- ISRAEL21c - http://israel21c.org -
Getting the best sperm on target, naturally
Posted By Karin Kloosterman On July 12, 2010 @ 12:00 am In | No Comments
By mimicking the processes in nature that contribute to sperm selection, an Israeli professor is hoping to improve both the success of IVF and the health of infants.
It’s a popular misconception, explains Israeli scientist Prof. Haim Breitbart, that the fastest sperm is the one that fertilizes the egg. The biochemist from Israel’s Bar Ilan University in Ramat Gan, is dedicated to finding ways to make in vitro fertilization (IVF) as similar as possible to the process that occurs naturally. His new research reveals much about the behavior of sperm and may pave the way to more successful pregnancies and healthier babies.
When they’re in the uterus, human sperm have to undergo a biochemical process called capacitation, Breitbart explains. Without this process, which takes about three hours, they are incapable of binding to, and thus penetrating an egg, to fertilize it.
During IVF treatments, rather than allowing sperm to undergo this process and then race to an egg on their own, doctors generally arbitrarily choose one sperm and insert it directly into an egg in a process called Intra Cytoplasmic Sperm Injection (ICSI). With this approach, there is no need for capacitation.
However, Breitbart, who specializes in male infertility and wrote a report in 2003 revealing that sperm operate like guided, heat-seeking missiles on their way to the egg, believes that this practice may generate its own particular health consequences.
The sperm race together with the biochemical changes in the sperm, are natural strategies that ensure that the fittest sperm will eventually fertilize the egg. When doctors “play God” he tells ISRAEL21c, it may result in the risk of conditions such as autism.
Helping IVF resemble nature
Breitbart was recently featured in ISRAEL21c for his work developing a male birth control pill. His goal is to develop strategies to make the IVF process resemble as closely as possible what occurs in nature. The latest research released by his lab shows that when radiation or visible light is applied to sperm, motility may be increased and the chances of conceiving through IVF are improved.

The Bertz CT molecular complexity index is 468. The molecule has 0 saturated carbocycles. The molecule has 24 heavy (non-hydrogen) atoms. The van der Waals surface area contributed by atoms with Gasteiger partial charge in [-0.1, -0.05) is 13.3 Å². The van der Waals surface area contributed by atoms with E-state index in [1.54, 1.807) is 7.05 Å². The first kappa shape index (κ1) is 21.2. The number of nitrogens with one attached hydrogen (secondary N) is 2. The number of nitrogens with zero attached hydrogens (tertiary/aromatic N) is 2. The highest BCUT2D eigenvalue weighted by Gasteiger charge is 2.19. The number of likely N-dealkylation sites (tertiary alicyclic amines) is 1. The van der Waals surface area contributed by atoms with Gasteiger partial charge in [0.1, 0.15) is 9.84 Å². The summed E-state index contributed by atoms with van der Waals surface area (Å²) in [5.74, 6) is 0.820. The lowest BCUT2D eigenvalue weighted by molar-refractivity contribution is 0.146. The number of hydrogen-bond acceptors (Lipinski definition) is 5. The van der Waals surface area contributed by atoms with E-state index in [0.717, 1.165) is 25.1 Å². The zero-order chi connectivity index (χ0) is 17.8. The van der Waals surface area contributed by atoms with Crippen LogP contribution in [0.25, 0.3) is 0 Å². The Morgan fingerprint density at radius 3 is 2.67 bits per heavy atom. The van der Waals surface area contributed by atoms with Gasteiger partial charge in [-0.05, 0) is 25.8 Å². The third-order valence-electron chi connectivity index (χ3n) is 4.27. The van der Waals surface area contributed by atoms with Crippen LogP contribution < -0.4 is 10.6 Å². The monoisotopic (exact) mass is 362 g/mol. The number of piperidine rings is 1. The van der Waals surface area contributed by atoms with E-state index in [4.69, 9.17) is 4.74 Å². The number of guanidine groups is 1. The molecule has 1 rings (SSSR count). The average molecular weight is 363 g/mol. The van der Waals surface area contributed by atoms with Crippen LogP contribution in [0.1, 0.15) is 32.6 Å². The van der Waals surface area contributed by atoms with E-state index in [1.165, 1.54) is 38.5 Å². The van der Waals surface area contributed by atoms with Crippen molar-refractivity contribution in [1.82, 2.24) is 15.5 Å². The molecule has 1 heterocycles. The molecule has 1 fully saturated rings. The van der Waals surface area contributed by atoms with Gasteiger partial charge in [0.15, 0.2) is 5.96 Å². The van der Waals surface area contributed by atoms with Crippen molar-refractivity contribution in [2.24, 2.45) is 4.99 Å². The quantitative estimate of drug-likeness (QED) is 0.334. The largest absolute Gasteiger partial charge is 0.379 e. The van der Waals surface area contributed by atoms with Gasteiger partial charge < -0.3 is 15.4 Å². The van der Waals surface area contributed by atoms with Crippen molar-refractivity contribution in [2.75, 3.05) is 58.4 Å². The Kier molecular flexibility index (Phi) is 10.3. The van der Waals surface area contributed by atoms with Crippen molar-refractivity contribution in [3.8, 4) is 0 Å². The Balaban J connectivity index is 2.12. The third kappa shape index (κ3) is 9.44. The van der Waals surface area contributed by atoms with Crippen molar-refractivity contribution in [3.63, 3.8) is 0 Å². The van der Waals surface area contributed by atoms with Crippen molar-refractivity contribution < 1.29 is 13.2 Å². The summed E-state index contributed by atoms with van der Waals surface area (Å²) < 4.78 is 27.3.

Yes, the radiation is applied to the sperm in the lab, and not directly to the scrotal sac, he laughs, telling ISRAEL21c that humor is part of his approach to solving the male infertility problem. “Otherwise we could just go to the beach and sunbathe nude,” Breitbart says.
While women often get the bad rap, infertility can just as easily be a male problem. About 35 to 40 percent of the couples who are having trouble conceiving can blame the sperm, states Breitbart.
“When a man comes to the clinic he gives sperm and tests are done if his partner can’t become pregnant. If they find sperm motility is fine, they’ll look at count. If that’s fine, they’ll look at sperm morphology. If that is fine too, they’ll go to IVF. If there is no success, there is still a 15 to 20 percent chance (when other factors are ruled out) of unexplained infertility in men,” Breitbart explains. At this stage doctors will micro-manipulate sperm – by taking a single one and injecting it into the female egg to create an embryo.